METHODOLOGY This study uses the daily stock market data from January 1999 (for IGARCH data used is from January 1998) to October 2003. Thus the daily returns are calculated using the following equation:

Rt = Log(Pt / Pt -1) *100

(1)

where Rt is the daily return, Pt is the value of the security on day t and Pt-1 is the value of the security on day t-1. Standard deviation of returns is calculated using the following methods:
n

S.D =Ó (Rt -R)2 /(n -1)
t =1

(2)

where R is the average return over the period. This study calculates the rolling standard deviation for 1 year window as well as for a 6 month window to capture the conditional dynamics. Next volatility is calculated using Risk Metrics method with l = 0.94 (IGARCH) and the initial volatility was computed using one year data from January 1998 to December 1998. Then we have used a GARCH model to estimate the daily volatility. In the linear ARCH (q) model originally introduced by Engle (1982), the conditional variance ht is postulated to be a linear function of the past q squared innovations:

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In empirical applications of ARCH (q) models a long lag length and a large number of parameters are often called for. An alternative and more flexible lag structure is often provided by the generalized ARCH, or GARCH (p,q) model proposed independently by Bollerslev (1986) and Taylor (1986). In many applications especially with daily frequency financial data the estimate for a1 +a2 + ... +aq + b1 + b2 + ... + b p turns out to be very close to unity. Engle and Bollerslev (1986) were the first to consider GARCH processes with a1 + a2 + ... +a q + b1 + b2 + ... + b p = 1 as a distinct class of models, which they termed integrated GARCH (IGARCH). In the IGARCH class of models a shock to the conditional variance is persistent in the sense that it remains important for future forecasts of all horizons.

DATA and DATA CHARACTERISTICS

The study uses two benchmark indices: S&P CNX NIFTY and S&P CNX NIFTY JUNIOR along with selected few stocks for studying the volatility behaviour during the period January 1999 to October 2003. 20 stocks have been considered a from the NIFTY and Junior NIFTY category. Out of the 20 stocks, 13 have single stock futures and options while 7 do not have the same. Futures and options are available on S&P CNX NIFTY but not on S&P CNX NIFTY Junior.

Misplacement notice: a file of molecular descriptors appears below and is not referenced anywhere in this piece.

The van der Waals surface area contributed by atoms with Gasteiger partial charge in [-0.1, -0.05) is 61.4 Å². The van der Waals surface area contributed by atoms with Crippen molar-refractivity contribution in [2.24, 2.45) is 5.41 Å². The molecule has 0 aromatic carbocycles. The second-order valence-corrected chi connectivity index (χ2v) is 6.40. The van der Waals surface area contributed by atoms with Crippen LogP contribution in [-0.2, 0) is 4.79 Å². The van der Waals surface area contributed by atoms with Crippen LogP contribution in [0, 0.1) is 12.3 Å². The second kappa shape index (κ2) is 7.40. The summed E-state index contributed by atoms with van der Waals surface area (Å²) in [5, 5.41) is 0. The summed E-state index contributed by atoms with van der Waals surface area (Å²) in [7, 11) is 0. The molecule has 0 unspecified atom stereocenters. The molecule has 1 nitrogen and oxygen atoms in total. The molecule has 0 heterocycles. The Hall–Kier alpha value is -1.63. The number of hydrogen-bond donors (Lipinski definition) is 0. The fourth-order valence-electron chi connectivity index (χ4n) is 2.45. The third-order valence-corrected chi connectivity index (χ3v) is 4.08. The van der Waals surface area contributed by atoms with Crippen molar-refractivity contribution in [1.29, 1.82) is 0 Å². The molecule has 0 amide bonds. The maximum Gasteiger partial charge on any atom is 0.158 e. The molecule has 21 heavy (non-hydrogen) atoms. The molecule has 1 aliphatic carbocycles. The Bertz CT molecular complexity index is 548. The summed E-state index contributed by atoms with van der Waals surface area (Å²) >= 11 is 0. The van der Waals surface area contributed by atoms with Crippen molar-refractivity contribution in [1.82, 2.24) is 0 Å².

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CONCLUSION

The paper studies the behaviour of volatility in equity market in pre and post derivatives period in India using static and conditional variance. Conditional volatility has been modeled using four different method: GARCH(1,1), IGARCH with l = 0.94, one year rolling window of standard deviation and a 6 month rolling standard deviation. We have considered 20 stocks randomly from the NIFTY and Junior NIFTY basket as well as benchmark indices itself. Also static point volatility analysis has been used dividing the period under study among various time buckets and justified the creation of such time buckets. While studying conditional volatility it is observed that for most of the stocks, the volatility has come down in the post derivative period while for only few stocks in the sample (details are in Annexure II and III) the volatility in the post derivatives has either remained more or less same or has increased marginally. All these methods suggested that the volatility of the market as measured by benchmark indices like S&P CNX NIFTY and S&P CNX NIFTY JUNIOR have fallen after in the post derivatives period. The finding is in line with the earlier findings of Thenmozhi (2002), Shenbagaraman (2003), Gupta and Kumar (2002) and Raju and Karande (2003). The earlier studies used shorter period of data and pre single stock futures and options period data while we have used data for a longer period that has taken into account various cyclical trends into consideration.

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2.2.3 EFFECT OF INTRODUCTION OF INDEX FUTURES ON STOCK MARKET VOLATILITY: THE INDIAN EVIDENCE O.P. Gupta INTRODUCTION

The Indian capital market has witnessed a major transformation and structural change during the past one decade or so as a result of on going financial sector reforms initiated by the Government of India since 1991 in the wake of policies of liberalization and globalization. The major objectives of these reforms have been to improve market efficiency, enhancing transparency, checking unfair trade practices, and bringing the Indian capital market up to international standards. As a result of the reforms several changes have also taken place in the operations of the secondary markets such as automated on-line trading in exchanges enabling trading terminals of the National Stock Exchange (NSE) and Bombay Stock Exchange (BSE) to be available across the country and making geographical location of an exchange irrelevant; reduction in the settlement period, opening of the stock markets to foreign portfolio investors etc. In addition to these developments, India is perhaps one of the real emerging markets in South Asianregion that has introduced derivative products on two of its principal existing exchanges viz., BSE and NSE in June 2000 to provide tools for risk management to investors. There had, however, been a considerable debate on the question of whether derivatives should be introduced in India or not. The L.C. Gupta Committee on Derivatives, which examined the whole issue in details, had recommended in December 1997 the introduction of stock index futures in the first place (1). The preparation of regulatory framework for the operations of the index futures contracts took another two and a half-year